On dealing with slum landlands, one service that was really valuable to me, when I was a grad student was the office that helped students with various civil legal issues like landlord/tenant issues. They did things like reviewed leases for students and would help them understand their rights. Often a letter from that office to a bad landlord reminding landlords of the law would get a response. They helped me do the paperwork to take a landlord that wouldn't return my security deposit or explain why he wasn't returning it to landlord tenant court and gave me some idea of what to expect and what to argue. If Georgetown doesn't have something like that they should consider it.

by Kate W on Jun 2, 2011 1:20 pm • linkreport

It's a college; not a prison. That's ridiculous for anyone to expect 100% of undergraduates to live on-campus. Please find me another institution of a size similar to Gtown that has 100% on-campus housing rates.

I feel badly for current gtown students. It seems like they are getting attacked from two fronts: the hostile (and delusional) gtown residents and an administration that is intent on policing their every single move.

And I hate to recycle this old argument, but the only reason it reappears is because of the enormous truth to it: NOBODY living near the university can claim ignorance as an excuse. The university has been there a long time and is not going anywhere. If you hate it so much, then just MOVE. The argument would be no different if I moved into those new condos that are about to open across from the GW emergency room and then complained about the sirens late at night. Can't the ambulances turn their sirens off when they are a couple of blocks from the hospital? Can't we reduce the number of people admitted to the ER every night?

by MJ on Jun 2, 2011 1:32 pm • linkreport

@Dan Miller--

The 21-as-national-drinking-age came about in 1984, in which states that did not set the age for purchase and public possession of alcohol to at least 21 would lose 10% of their highway funds.

Unfortunately for the prospects of liberalized laws in DC, DC goes far beyond what is required to keep all of its federal funding and prohibits underage drinking in all circumstances. (According to Wikipedia, at least, many states, contrary to popular belief, do not prohibit underage consumption in private settings, and many also permit underage consumption in restaurants with parental supervision and approval.)

But I'd like to see a financial analysis of what DC could stand to gain in increased alcohol taxes if we liberalized the drinking laws, compared to what we would stand to lose in highway funding. But there's enough room in the transportation funding laws for DC to liberalize private and on-campus drinking and keep all the transportation money as well.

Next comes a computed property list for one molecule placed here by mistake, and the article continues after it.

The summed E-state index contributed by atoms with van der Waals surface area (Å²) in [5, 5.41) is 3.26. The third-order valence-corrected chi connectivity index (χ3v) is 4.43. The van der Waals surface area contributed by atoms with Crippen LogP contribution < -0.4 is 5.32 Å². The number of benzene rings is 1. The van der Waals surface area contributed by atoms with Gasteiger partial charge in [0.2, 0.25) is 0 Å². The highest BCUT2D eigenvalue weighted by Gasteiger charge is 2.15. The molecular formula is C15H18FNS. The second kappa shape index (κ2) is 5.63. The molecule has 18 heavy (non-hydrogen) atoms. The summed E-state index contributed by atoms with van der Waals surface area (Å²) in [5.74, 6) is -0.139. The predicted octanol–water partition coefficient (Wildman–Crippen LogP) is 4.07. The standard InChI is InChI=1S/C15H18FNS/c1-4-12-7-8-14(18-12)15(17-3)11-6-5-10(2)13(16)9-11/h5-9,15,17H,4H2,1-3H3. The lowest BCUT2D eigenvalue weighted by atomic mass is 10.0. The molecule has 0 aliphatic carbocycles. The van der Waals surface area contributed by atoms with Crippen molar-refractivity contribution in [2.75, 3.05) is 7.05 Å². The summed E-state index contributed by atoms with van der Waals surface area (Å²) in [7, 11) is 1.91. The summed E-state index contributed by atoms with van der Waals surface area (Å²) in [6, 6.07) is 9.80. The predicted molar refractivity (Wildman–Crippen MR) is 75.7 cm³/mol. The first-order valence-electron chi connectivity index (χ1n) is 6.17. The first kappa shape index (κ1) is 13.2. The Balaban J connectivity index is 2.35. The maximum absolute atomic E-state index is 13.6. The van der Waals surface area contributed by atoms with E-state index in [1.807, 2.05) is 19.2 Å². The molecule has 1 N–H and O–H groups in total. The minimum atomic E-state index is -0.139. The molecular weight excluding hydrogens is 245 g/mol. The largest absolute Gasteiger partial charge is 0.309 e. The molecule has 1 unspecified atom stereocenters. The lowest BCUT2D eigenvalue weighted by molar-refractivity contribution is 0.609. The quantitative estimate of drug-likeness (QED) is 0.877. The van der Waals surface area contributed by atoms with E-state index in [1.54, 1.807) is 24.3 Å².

by thm on Jun 2, 2011 2:02 pm • linkreport

@ MJ: +1.

It's kinda embarrassing to see this defensive plea from students. Students should never, ever do anything that remotely resembles accepting the fact that they should be herded onto campus. There are monkeys in the National Zoo that have more freedom than students in DC!

If students want to get more campus activity, it would probably be more productive to publish in a forum that is actually read by the administration. I doubt John DeGioia has GGW on his daily checklist.

by Jasper on Jun 2, 2011 2:08 pm • linkreport


In our defense, we are being proactive in that we are trying to put $3.23 million worth of student money towards student space in Healy. The question is whether the administration will work with us to make it happen - and that may require support from the neighborhood.

by Kara Brandeisky on Jun 2, 2011 2:12 pm • linkreport

I hear there's a lot of empty space out on the National Mall Georgetown could make use of...

by Proud Burleither on Jun 2, 2011 2:18 pm • linkreport

Ask some students at other colleges how they like forced triples and satellite housing?

My alma mater eliminated satellite housing at enormous expense, and kept the buildings shut despite a housing shortage prompted by increased enrollment requirements from the state.

Those rooms had that bad of a rap, and were seriously hindering the college's ability to attract students.

Also, take a look at graduation/retention rates for students living in forced triples/quads. I don't have numbers offhand, but it isn't good.

by andrew on Jun 2, 2011 2:31 pm • linkreport

Good work, Kara and Jake. Solid, useful proposals, although I can imagine the Clydes group running a full-court press to prevent Healy Pub from reopening, lest The Tombs lose a big chunk of its business.

I also don't know that it's feasible and/or legal to essentially shut down the GU Hotel & Conference Center and convert the hotel to student housing.

Another big step toward this goal would be to blow up Yates and replace it with a true, multi-level student recreation/fitness center. That's not happening anytime soon, alas.

For what its worth, the plans I've seen for "new and improved Lauinger" are, in fact, a massive improvement. Having that as one of the centers of social life (at least the academic component of it) on campus wouldn't be such a bad thing, especially compared to what it looks like today.